Transit agencies must choose between formatting a GTFS dataset in-house or outsourcing the task. The datasets have to be updated when there are schedule changes, and since major transit agencies update their schedules several times a year, some agencies might find greater benefits to outsourcing. If agencies choose to outsource, the cost per route ranges from $200 to $500, depending on the complexity of the route and availability of existing route data. [9]

Disseminating GTFS Data

Some agencies have chosen to share their transit data with select vendors such as Google Transit. They are typically concerned with legal exposure due to the lack of accuracy of data, loss of control of agency brand, and loss of control of dissemination of transit service information. However, many others feel the benefits of open transit data outweigh the risks, since developers can screen-scrape agency websites, which is not ideal for either party. Currently, over 200 transit agencies in the United States have chosen to openly share their GTFS data. [10]

The Google Transit Partner Program allows public transportation agencies to provide schedules and geographic information to Google Maps and other Google applications that show transit information. The website provides instructions for agencies just starting the GTFS sharing process and gives suggestions on how to create high-quality feeds. [11] For agencies that wish to make their data available to everyone, they can share the feeds on websites such as GTFS Data Exchange, which was designed to help developers and transit agencies efficiently share and retrieve GTFS data. [12]

Applications Based on GTFS

The following are just a few examples of the types of applications and names of existing application that use GTFS. The Category:GTFS-consuming applications page aims to be a directory of applications that utilize GTFS data for various purposes.

  • Trip planning and maps
Google Maps is currently implemented for most transit agencies that publish GTFS. Other examples of trip planning applications are Bing Maps and OpenTripPlanner. A number of other websites graphically map where GTFS data is available (e.g. TRAVIC: Transit Visualization Client) and the types of data available.
  • Timetable creation
Timetable Publisher is free, open-source software that creates timetables in both HTML and PDF formats. TriMet in Portland, Oregon uses TimeTable Publisher to create all its timetables, as does Hampton Roads Transit in the south-eastern Virginia area.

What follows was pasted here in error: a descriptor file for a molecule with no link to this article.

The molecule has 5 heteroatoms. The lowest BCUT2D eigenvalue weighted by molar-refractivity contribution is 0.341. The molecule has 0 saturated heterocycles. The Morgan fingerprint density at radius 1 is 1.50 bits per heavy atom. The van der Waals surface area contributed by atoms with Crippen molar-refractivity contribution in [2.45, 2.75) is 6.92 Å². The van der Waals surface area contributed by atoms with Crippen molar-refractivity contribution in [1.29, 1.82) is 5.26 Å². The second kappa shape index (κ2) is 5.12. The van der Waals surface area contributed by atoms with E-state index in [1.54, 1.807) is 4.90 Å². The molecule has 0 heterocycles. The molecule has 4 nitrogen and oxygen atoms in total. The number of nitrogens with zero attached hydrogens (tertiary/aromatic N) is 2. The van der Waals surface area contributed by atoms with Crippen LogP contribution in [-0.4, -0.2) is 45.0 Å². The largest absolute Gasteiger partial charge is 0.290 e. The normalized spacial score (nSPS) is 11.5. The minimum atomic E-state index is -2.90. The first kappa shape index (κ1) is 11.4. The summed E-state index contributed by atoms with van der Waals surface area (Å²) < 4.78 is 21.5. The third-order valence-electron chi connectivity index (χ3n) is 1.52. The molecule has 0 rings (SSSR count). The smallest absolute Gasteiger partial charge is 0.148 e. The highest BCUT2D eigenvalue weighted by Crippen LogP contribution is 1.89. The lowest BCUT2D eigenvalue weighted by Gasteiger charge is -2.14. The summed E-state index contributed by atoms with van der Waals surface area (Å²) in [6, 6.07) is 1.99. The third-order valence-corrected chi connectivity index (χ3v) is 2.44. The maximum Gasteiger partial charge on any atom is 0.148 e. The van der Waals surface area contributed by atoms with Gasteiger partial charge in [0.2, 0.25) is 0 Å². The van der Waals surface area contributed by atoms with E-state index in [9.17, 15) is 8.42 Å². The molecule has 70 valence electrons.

• Data visualization
WalkScore is a website that helps people quantify “walkability” of an area by showing the nearby amenities within walking distance. The website also has a Transit Score, that rates how well an address is served by public transportation. These Transit Scores are now shown on a number of other websites, such as real estate websites where they assist potential purchasers rank how well a property is served by public transport.
  • Accessibility
The Travel Assistant Device (TAD) is designed for sight-impaired or intellectually-disabled passengers. Phones with the application installed give audio and vibrating alerts when it is time for the passenger to pull the stop cord and alight from the bus
  • Real-time transit information
Newer formats, such as GTFS-realtime and SIRI, can be added as an extension to a basic GTFS format so transit agencies can share real-time information.

External Links


  1. How Google and Portland’s TriMet Set the Standard for Open Transit Data
  2. Matthew Roth. (2012). "How Google and Portland’s TriMet Set the Standard for Open Transit Data." SF.STREETSBLOG.ORG. January 5, 2010. Accessed: from
  3. Google, Inc. "General Transit Feed Specification Reference." Accessed February 24, 2012 from
  4. Matthew Roth. (2012). "How Google and Portland’s TriMet Set the Standard for Open Transit Data." SF.STREETSBLOG.ORG. January 5, 2010. Accessed: from
  5. Front Seat Management, LLC. "City-Go-Round." Accessed March 1, 2012 from
  6. Google, Inc. "Transit – Google Maps." Accessed August 20, 2015 from
  7. Joe Hughes, gtfs-changes list, "Spec update for January 11, 2010."
  8. The Many Uses of GTFS Data
  9. Northern California Google Transit Feasibility Study
  10. City-Go-Round
  11. Google Transit Partner Program
  12. GTFS Data Exchange

Additional Reading

Shasta County Regional Transportation Planning Agency. "Northern California Google Transit Feasibility Study.". (2009).

The Shasta RTPA led a study on the feasibility of integrating small-urban and rural public transit service schedules and geographic information with Google Transit. The study makes recommendations on how Google Transit can be improved to address the needs of small rural agencies.

Florida Department of Transportation. "SunRail Electronic Trip Planning Study Final Report" (2013).

This report was prepared for the FDOT in advance of their SunRail launch; it analyzes various online trip planning options for SunRail to consider, and includes a section on GTFS's benefits, risks, and applications.